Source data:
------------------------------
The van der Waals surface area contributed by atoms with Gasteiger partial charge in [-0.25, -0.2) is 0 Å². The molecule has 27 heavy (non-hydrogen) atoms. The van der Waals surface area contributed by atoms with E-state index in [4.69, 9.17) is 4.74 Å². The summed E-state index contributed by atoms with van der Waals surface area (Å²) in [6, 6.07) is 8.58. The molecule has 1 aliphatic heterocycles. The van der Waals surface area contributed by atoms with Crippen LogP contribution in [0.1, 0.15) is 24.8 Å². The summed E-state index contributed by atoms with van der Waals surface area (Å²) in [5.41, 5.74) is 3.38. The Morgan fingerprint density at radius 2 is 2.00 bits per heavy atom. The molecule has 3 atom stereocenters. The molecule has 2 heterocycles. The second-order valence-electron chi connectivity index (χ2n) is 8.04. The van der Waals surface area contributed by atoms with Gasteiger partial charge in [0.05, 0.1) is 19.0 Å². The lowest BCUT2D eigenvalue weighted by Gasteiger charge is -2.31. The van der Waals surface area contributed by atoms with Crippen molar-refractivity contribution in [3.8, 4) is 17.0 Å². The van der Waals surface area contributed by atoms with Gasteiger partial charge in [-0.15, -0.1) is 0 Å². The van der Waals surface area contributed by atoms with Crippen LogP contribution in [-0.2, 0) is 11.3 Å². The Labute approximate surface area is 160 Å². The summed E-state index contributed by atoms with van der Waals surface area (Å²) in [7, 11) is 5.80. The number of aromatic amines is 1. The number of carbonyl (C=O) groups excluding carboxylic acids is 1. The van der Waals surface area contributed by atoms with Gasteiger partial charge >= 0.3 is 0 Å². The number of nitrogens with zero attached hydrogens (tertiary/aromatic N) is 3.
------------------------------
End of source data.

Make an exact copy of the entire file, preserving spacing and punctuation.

The van der Waals surface area contributed by atoms with Gasteiger partial charge in [-0.25, -0.2) is 0 Å². The molecule has 27 heavy (non-hydrogen) atoms. The van der Waals surface area contributed by atoms with E-state index in [4.69, 9.17) is 4.74 Å². The summed E-state index contributed by atoms with van der Waals surface area (Å²) in [6, 6.07) is 8.58. The molecule has 1 aliphatic heterocycles. The van der Waals surface area contributed by atoms with Crippen LogP contribution in [0.1, 0.15) is 24.8 Å². The summed E-state index contributed by atoms with van der Waals surface area (Å²) in [5.41, 5.74) is 3.38. The Morgan fingerprint density at radius 2 is 2.00 bits per heavy atom. The molecule has 3 atom stereocenters. The molecule has 2 heterocycles. The second-order valence-electron chi connectivity index (χ2n) is 8.04. The van der Waals surface area contributed by atoms with Gasteiger partial charge in [0.05, 0.1) is 19.0 Å². The lowest BCUT2D eigenvalue weighted by Gasteiger charge is -2.31. The van der Waals surface area contributed by atoms with Crippen molar-refractivity contribution in [3.8, 4) is 17.0 Å². The van der Waals surface area contributed by atoms with Gasteiger partial charge in [-0.15, -0.1) is 0 Å². The van der Waals surface area contributed by atoms with Crippen LogP contribution in [-0.2, 0) is 11.3 Å². The Labute approximate surface area is 160 Å². The summed E-state index contributed by atoms with van der Waals surface area (Å²) in [7, 11) is 5.80. The number of aromatic amines is 1. The number of carbonyl (C=O) groups excluding carboxylic acids is 1. The van der Waals surface area contributed by atoms with Gasteiger partial charge >= 0.3 is 0 Å². The number of nitrogens with zero attached hydrogens (tertiary/aromatic N) is 3.